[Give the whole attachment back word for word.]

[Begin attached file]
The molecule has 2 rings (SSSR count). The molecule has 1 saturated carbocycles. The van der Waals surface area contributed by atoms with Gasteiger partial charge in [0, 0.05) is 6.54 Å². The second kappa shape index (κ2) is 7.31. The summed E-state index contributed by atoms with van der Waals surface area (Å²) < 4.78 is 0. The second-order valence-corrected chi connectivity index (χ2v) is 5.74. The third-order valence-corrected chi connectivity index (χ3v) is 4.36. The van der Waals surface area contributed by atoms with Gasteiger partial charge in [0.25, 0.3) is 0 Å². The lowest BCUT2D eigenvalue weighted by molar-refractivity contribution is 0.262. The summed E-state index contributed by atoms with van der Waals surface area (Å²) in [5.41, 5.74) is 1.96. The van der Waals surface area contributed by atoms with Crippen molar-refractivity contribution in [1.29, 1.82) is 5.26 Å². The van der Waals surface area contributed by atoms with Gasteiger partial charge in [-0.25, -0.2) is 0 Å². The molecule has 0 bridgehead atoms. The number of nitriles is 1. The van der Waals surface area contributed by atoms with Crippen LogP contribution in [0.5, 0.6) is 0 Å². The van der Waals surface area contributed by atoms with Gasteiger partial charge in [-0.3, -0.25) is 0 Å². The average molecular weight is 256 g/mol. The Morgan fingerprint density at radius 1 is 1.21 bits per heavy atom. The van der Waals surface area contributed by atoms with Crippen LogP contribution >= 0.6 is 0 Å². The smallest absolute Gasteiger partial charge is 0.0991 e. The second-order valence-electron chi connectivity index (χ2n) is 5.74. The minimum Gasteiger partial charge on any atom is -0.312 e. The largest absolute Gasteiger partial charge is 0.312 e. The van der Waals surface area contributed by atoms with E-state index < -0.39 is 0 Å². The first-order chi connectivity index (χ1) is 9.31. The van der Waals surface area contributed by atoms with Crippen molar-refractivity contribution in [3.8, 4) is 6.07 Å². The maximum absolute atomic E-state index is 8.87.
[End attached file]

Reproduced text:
The molecule has 2 rings (SSSR count). The molecule has 1 saturated carbocycles. The van der Waals surface area contributed by atoms with Gasteiger partial charge in [0, 0.05) is 6.54 Å². The second kappa shape index (κ2) is 7.31. The summed E-state index contributed by atoms with van der Waals surface area (Å²) < 4.78 is 0. The second-order valence-corrected chi connectivity index (χ2v) is 5.74. The third-order valence-corrected chi connectivity index (χ3v) is 4.36. The van der Waals surface area contributed by atoms with Gasteiger partial charge in [0.25, 0.3) is 0 Å². The lowest BCUT2D eigenvalue weighted by molar-refractivity contribution is 0.262. The summed E-state index contributed by atoms with van der Waals surface area (Å²) in [5.41, 5.74) is 1.96. The van der Waals surface area contributed by atoms with Crippen molar-refractivity contribution in [1.29, 1.82) is 5.26 Å². The van der Waals surface area contributed by atoms with Gasteiger partial charge in [-0.25, -0.2) is 0 Å². The molecule has 0 bridgehead atoms. The number of nitriles is 1. The van der Waals surface area contributed by atoms with Crippen LogP contribution in [0.5, 0.6) is 0 Å². The van der Waals surface area contributed by atoms with Gasteiger partial charge in [-0.3, -0.25) is 0 Å². The average molecular weight is 256 g/mol. The Morgan fingerprint density at radius 1 is 1.21 bits per heavy atom. The van der Waals surface area contributed by atoms with Crippen LogP contribution >= 0.6 is 0 Å². The smallest absolute Gasteiger partial charge is 0.0991 e. The second-order valence-electron chi connectivity index (χ2n) is 5.74. The minimum Gasteiger partial charge on any atom is -0.312 e. The largest absolute Gasteiger partial charge is 0.312 e. The van der Waals surface area contributed by atoms with E-state index < -0.39 is 0 Å². The first-order chi connectivity index (χ1) is 9.31. The van der Waals surface area contributed by atoms with Crippen molar-refractivity contribution in [3.8, 4) is 6.07 Å². The maximum absolute atomic E-state index is 8.87.